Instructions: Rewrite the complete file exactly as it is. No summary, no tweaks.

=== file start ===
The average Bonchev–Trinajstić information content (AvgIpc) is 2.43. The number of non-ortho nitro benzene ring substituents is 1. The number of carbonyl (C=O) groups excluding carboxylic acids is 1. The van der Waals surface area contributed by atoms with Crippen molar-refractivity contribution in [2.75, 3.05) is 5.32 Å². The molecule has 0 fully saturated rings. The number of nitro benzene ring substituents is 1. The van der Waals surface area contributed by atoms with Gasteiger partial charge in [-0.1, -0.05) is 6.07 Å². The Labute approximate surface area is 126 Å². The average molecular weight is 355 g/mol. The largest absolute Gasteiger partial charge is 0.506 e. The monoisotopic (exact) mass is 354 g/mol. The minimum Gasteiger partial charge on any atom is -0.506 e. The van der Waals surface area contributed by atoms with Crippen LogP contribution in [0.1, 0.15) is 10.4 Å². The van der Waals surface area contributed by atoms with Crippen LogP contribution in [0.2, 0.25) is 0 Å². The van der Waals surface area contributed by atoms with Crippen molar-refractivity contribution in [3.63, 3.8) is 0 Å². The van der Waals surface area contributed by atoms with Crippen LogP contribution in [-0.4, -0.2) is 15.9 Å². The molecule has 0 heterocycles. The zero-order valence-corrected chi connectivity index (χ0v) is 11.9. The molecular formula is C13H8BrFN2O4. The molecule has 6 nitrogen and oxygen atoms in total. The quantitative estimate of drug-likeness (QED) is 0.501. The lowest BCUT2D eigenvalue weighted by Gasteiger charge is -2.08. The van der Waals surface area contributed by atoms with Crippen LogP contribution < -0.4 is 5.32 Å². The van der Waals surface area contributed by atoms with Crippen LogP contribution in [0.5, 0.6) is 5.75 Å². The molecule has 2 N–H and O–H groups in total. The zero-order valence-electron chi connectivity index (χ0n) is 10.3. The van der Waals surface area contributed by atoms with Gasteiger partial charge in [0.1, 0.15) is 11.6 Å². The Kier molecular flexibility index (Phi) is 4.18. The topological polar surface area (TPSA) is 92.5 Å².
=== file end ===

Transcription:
The average Bonchev–Trinajstić information content (AvgIpc) is 2.43. The number of non-ortho nitro benzene ring substituents is 1. The number of carbonyl (C=O) groups excluding carboxylic acids is 1. The van der Waals surface area contributed by atoms with Crippen molar-refractivity contribution in [2.75, 3.05) is 5.32 Å². The molecule has 0 fully saturated rings. The number of nitro benzene ring substituents is 1. The van der Waals surface area contributed by atoms with Gasteiger partial charge in [-0.1, -0.05) is 6.07 Å². The Labute approximate surface area is 126 Å². The average molecular weight is 355 g/mol. The largest absolute Gasteiger partial charge is 0.506 e. The monoisotopic (exact) mass is 354 g/mol. The minimum Gasteiger partial charge on any atom is -0.506 e. The van der Waals surface area contributed by atoms with Crippen LogP contribution in [0.1, 0.15) is 10.4 Å². The van der Waals surface area contributed by atoms with Crippen LogP contribution in [0.2, 0.25) is 0 Å². The van der Waals surface area contributed by atoms with Crippen molar-refractivity contribution in [3.63, 3.8) is 0 Å². The van der Waals surface area contributed by atoms with Crippen LogP contribution in [-0.4, -0.2) is 15.9 Å². The molecule has 0 heterocycles. The zero-order valence-corrected chi connectivity index (χ0v) is 11.9. The molecular formula is C13H8BrFN2O4. The molecule has 6 nitrogen and oxygen atoms in total. The quantitative estimate of drug-likeness (QED) is 0.501. The lowest BCUT2D eigenvalue weighted by Gasteiger charge is -2.08. The van der Waals surface area contributed by atoms with Crippen LogP contribution < -0.4 is 5.32 Å². The van der Waals surface area contributed by atoms with Crippen LogP contribution in [0.5, 0.6) is 5.75 Å². The molecule has 2 N–H and O–H groups in total. The zero-order valence-electron chi connectivity index (χ0n) is 10.3. The van der Waals surface area contributed by atoms with Gasteiger partial charge in [0.1, 0.15) is 11.6 Å². The Kier molecular flexibility index (Phi) is 4.18. The topological polar surface area (TPSA) is 92.5 Å².